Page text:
That bright red building sure stands out. It's The Little Store and sells magazines and other assorted sundries you'd find in a convenience store.
Originally, built as a house, this Second Empire structure now features shops and galleries in a front section that once served as a restaurant.
In this one building you can find a spa, a massage parlor, a clothing store, and even a psychic.
Here's an interior shot of Whale's Wharf, a multi-level structure featuring festival-style shopping and businesses. The current structure replaced the original building which burnt down in 1998.
Visitors stroll along Commercial Street. Literally. Pedestrians have no choice but to share the road with cars as there is hardly any sidewalk at all along this stretch.
Although the sidewalk returns here as we continue heading east, notice that it is still very narrow. Also, as you can see in the upper left-hand corner, many of the shops in Provincetown use the second stories to show off their merchandise.
The Victorian style Provincetown Town Hall has recently undergone a major renovation. You'll find public bathrooms inside.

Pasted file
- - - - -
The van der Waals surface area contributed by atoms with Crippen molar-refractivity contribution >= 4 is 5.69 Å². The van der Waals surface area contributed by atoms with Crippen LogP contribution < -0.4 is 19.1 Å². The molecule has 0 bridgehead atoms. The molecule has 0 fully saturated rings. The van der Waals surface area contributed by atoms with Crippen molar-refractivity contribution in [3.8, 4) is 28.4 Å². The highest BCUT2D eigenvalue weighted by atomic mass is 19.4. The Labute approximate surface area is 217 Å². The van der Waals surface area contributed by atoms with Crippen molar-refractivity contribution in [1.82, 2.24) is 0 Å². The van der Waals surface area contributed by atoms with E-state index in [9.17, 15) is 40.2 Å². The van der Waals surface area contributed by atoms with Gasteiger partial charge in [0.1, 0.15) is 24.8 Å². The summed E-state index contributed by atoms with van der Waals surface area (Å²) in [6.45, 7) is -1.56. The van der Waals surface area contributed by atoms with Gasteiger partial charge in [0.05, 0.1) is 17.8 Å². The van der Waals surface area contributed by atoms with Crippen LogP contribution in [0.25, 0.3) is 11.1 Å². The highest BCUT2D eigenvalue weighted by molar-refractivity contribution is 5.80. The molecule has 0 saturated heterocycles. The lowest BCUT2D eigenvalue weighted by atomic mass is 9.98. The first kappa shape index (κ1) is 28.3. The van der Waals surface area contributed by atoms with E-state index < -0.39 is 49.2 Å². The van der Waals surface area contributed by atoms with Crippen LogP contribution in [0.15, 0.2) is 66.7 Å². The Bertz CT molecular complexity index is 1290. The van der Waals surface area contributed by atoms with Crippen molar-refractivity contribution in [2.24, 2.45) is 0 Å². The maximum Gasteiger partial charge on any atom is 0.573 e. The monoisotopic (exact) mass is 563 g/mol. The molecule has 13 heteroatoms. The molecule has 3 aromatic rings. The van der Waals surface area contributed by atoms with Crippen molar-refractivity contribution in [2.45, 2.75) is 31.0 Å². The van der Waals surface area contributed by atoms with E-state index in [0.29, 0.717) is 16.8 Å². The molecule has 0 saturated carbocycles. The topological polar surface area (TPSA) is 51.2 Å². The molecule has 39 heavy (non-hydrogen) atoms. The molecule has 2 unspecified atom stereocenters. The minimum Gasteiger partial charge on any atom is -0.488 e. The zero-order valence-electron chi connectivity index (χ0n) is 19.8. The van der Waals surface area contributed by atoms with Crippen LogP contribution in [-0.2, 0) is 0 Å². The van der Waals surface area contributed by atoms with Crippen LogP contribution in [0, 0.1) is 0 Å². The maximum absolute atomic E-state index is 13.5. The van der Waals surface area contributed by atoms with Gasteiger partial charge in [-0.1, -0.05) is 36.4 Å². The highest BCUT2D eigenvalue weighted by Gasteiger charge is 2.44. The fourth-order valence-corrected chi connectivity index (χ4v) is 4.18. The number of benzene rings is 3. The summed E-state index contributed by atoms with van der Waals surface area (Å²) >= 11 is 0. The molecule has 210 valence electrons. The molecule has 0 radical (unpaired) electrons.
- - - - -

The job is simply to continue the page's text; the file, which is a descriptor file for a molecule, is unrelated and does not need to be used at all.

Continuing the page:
Doughboy was erected in Portuguese Square to honor those who had fallen in The Great World War. The Pilgrim's Monument rises in the background.
We're back in the heart of town again close to where we first entered Commercial Street from Ryder Street. This stretch was very busy and full of activity. Notice the shoppers walking down the middle of the road.
Here we look back at the Provincetown Town Hall and the Doughboy Memorial in Portuguese Square. Oh yeah, and The Shell Shop is right around the corner.
It's hard to miss the outlandish designs on some of the historic storefronts. Also, the second story window shows off Provincetown's counter-culture side.
What's a day at the beach without pizza or a giant ice cream cone? You can find a wide assortment of cuisines in Provincetown.
A tour bus squeezes its way down narrow Commercial Street. Notice the Cabaret on the left side of the picture. It's right across the street from the Mayflower Family Restaurant. Definitely a reflection of two different influences you'll find in Provincetown.